Jerusalem (AFP) - Israeli Holocaust survivor Yisrael Kristal, certified last year by Guinness World Records as the world's oldest man, died on Friday aged 113, Israeli media reported.
Since he was an observant Jew, his family could not be reached on Friday evening, the onset of the Jewish sabbath.
"Yisrael Kristal... died on Friday a month before his 114th birthday," Haaretz daily reported in its online edition.
News site Ynet said he was survived by two children, 9 grandchildren and 32 great-grandchildren.
The World Jewish Congress noted his passing in a brief Twitter statement.
"Holocaust survivor Yisrael Kristal was the oldest man in the world. Yisrael passed away today. May his memory be a blessing."
Kristal, originally from Zarnow in what is now Poland, was born on September 15, 1903 -- three months before the Wright brothers' first successful powered airplane flight.
Guinness World Records recognised him as the world's oldest man in March 2016.
In September he celebrated his Bar Mitzvah after a century-long delay.
Usually marked at 13 for boys and 12 or 13 for girls -- a Bat Mitzvah in that case -- it marks the transition into someone responsible for his or her actions.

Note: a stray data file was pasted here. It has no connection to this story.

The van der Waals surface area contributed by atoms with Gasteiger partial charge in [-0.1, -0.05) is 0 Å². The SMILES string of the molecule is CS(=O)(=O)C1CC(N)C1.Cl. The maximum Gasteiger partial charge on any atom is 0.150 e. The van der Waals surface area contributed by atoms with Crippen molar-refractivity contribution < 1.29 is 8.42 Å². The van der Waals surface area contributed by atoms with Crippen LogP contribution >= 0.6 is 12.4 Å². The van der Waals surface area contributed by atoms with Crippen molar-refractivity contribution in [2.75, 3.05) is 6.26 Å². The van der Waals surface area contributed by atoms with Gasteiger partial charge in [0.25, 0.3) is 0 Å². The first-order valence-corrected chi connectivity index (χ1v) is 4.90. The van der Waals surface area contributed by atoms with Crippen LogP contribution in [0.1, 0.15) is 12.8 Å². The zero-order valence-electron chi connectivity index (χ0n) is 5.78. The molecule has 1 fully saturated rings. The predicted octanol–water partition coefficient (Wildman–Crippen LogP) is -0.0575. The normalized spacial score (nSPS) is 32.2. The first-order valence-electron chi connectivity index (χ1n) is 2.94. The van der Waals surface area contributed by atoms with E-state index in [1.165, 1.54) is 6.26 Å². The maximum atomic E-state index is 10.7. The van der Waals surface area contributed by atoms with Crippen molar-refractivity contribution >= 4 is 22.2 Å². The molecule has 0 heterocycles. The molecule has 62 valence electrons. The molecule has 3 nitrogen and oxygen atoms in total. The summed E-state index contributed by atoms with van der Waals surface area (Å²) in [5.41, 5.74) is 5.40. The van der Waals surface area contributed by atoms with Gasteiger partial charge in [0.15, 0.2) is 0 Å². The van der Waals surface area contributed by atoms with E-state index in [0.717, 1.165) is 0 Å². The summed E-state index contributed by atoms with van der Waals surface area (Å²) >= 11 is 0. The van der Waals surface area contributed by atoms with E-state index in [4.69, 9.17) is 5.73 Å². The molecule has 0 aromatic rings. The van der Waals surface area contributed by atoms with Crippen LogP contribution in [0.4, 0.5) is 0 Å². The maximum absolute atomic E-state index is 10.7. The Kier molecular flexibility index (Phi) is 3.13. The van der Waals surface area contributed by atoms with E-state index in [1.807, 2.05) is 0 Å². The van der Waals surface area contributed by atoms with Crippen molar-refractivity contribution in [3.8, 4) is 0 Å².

Kristal was unable to celebrate his Bar Mitzvah in 1916 because his mother had died three months earlier and his father was a soldier in the Russian army at the time of World War I.
"My father is religious and has prayed every morning for 100 years, but he has never had his Bar Mitzvah," his daughter Shula Koperstoch told AFP last year.
After World War I, Kristal moved to Lodz where he worked in the family confectionary factory, married and had two children.
But his life was disrupted when the Jewish quarter of the city became a ghetto under Nazi occupation during World War II and Kristal was sent to the infamous Nazi death camp Auschwitz-Birkenau.
Around 1.1 million people, most of them European Jews, perished in the camp between 1940 and 1945 before it was liberated by Soviet forces.
His wife and two children died but Kristal survived, weighing just 37 kilos (81 pounds) at the end of the war.
He then moved to Israel, where he opened a sweet shop.
Guinness World Records' website said that on receiving his certificate at his home in the northern Israeli city of Haifa last year Kristal offered no explanation for his longevity.
"I don't know the secret for long life. I believe that everything is determined from above and we shall never know the reasons why," he said.